After the duo’s match finished in a stalemate at the end of regular play at the Jacksonville Open in 1952, he forfeited rather than play against Doug Ford. In December 1959, he competed in a contentious match against Mason Rudolph at the Mid Ocean Club in Bermuda. He lost his match on purpose after realizing he had too many golf clubs in his bag on the 12th hole. At that point, the game was tied. According to the Rules of Golf, a player is limited to 14 clubs, therefore Snead would have been disqualified right away. In 1959, he captained a Ryder Cup team.
He won the Royal Poinciana Plaza Invitational in 1962, making him the only guy to ever win an authorized LPGA Tour event. In the same year, he published ‘The Education of a Golfer,’ his autobiography. He won the Greater Greensboro Open in 1965, making him the oldest player to win a PGA Tour tournament at the time. In 1969, he captained a Ryder Cup squad for the second time. He won the PGA Club Professional at Pinehurst Resort two years later.
In 1973, at the age of 61, he competed in the US Open. The following year, he finished tied for third in the PGA Championship, three shots behind champion Lee Trevino. In 1978, he competed in the ‘Legends of Golf’ competition and won it. He won the ‘Golf Digest Commemorative Pro-Am’ in 1980, which was also his senior victory. He and Don January competed in and won the ‘Liberty Mutual Legends of Golf’ two years later.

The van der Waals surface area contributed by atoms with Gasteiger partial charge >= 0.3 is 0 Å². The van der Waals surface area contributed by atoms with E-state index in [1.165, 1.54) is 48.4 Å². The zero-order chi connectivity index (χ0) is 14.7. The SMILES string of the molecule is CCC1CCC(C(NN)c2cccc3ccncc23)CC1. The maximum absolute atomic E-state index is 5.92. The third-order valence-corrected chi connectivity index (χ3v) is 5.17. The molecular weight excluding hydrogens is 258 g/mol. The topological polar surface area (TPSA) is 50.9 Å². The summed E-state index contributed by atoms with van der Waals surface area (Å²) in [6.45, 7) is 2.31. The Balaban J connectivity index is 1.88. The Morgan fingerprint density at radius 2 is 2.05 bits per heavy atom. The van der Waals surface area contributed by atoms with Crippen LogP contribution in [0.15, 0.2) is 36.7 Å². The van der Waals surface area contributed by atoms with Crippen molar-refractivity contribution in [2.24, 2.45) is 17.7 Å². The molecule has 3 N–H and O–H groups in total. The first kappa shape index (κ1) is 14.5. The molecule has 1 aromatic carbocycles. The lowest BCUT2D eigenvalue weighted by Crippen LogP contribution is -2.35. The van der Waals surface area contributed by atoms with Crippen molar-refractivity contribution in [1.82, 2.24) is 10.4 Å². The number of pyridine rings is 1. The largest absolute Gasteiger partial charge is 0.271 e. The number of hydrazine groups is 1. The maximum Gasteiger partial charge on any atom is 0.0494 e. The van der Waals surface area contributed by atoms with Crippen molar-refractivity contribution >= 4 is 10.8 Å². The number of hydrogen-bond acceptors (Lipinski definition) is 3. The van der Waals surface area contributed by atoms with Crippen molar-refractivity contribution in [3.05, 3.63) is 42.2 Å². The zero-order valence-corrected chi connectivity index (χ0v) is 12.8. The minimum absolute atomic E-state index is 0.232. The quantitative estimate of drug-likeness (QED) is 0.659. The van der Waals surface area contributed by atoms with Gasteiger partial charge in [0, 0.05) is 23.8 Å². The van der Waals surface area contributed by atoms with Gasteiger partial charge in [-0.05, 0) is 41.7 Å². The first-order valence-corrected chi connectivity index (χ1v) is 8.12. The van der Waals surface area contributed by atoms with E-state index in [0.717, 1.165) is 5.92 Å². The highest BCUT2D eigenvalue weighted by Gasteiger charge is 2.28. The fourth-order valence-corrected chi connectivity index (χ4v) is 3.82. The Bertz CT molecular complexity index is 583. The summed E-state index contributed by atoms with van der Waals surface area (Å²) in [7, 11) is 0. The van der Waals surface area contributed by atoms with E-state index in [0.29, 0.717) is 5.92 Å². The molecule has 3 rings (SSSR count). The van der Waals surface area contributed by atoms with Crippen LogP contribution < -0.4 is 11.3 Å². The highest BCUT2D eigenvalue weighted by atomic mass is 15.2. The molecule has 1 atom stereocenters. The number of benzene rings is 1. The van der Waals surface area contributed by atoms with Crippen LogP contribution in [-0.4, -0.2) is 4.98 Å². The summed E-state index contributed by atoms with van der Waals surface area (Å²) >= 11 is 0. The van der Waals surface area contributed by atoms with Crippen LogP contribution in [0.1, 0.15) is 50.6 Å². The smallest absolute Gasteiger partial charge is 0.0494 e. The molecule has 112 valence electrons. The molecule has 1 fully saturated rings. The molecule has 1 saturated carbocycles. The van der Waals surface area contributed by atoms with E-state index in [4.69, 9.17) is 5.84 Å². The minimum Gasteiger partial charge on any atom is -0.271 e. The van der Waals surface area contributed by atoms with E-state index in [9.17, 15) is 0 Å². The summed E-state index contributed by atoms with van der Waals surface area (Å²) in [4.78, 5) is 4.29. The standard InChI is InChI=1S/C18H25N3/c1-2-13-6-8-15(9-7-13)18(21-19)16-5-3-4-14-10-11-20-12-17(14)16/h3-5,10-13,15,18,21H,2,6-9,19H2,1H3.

He was spotted playing golf at ‘The Homestead’ in Hot Springs, Virginia, in 1983, when he played a round of 60.
In 1997, he played the Old White course at ‘The Greenbrier’ in White Sulphur Springs, West Virginia, and shot a 78. He was honored for his achievements to golf the following year. He struck the symbolic’starting tee shot’ at the prestigious ‘The Masters’ until 2002. He produced a number of teaching manuals and pieces for golf periodicals in his latter years.
Achievements & Awards
He won the Vardon Trophy four times between 1939 and 1955. He received the PGA Player of the Year Award in 1949. He was the only player to finish in the top ten in at least one major championship in each of the five decades. In 1974, he was inducted into the ‘World Golf Hall of Fame.’ He holds the record for ‘Most PGA Tour Victories’ (82).
He was given the PGA Tour Lifetime Achievement Award in 1998.
Personal History and Legacy
Sam Snead was well-known for playing many tournaments barefoot and with his trademark straw hat. In 1940, he married Audrey, and they had two sons, Sam Jr. and Terry. Audrey died in 1990, and the pair remained together.
He died four days before his 90th birthday on May 23, 2002, in Hot Springs, Virginia, as a result of complications from a stroke. In 2009, he was posthumously inducted into the West Virginia Golf Hall of Fame.
Estimated Net Worth
Sam is one of the wealthiest golfers and one of the most popular. Sam Snead’s net worth is estimated to be at $4 million, according to Wikipedia, Forbes, and Business Insider.
‘Keep tight note of your nickels and dimes, keep away from liquor, and never surrender a putt,’ said an American golfer. For his ‘perfect swing’ in golf, this famous professional golfer was affectionately called as ‘Slammin’ Sammy.’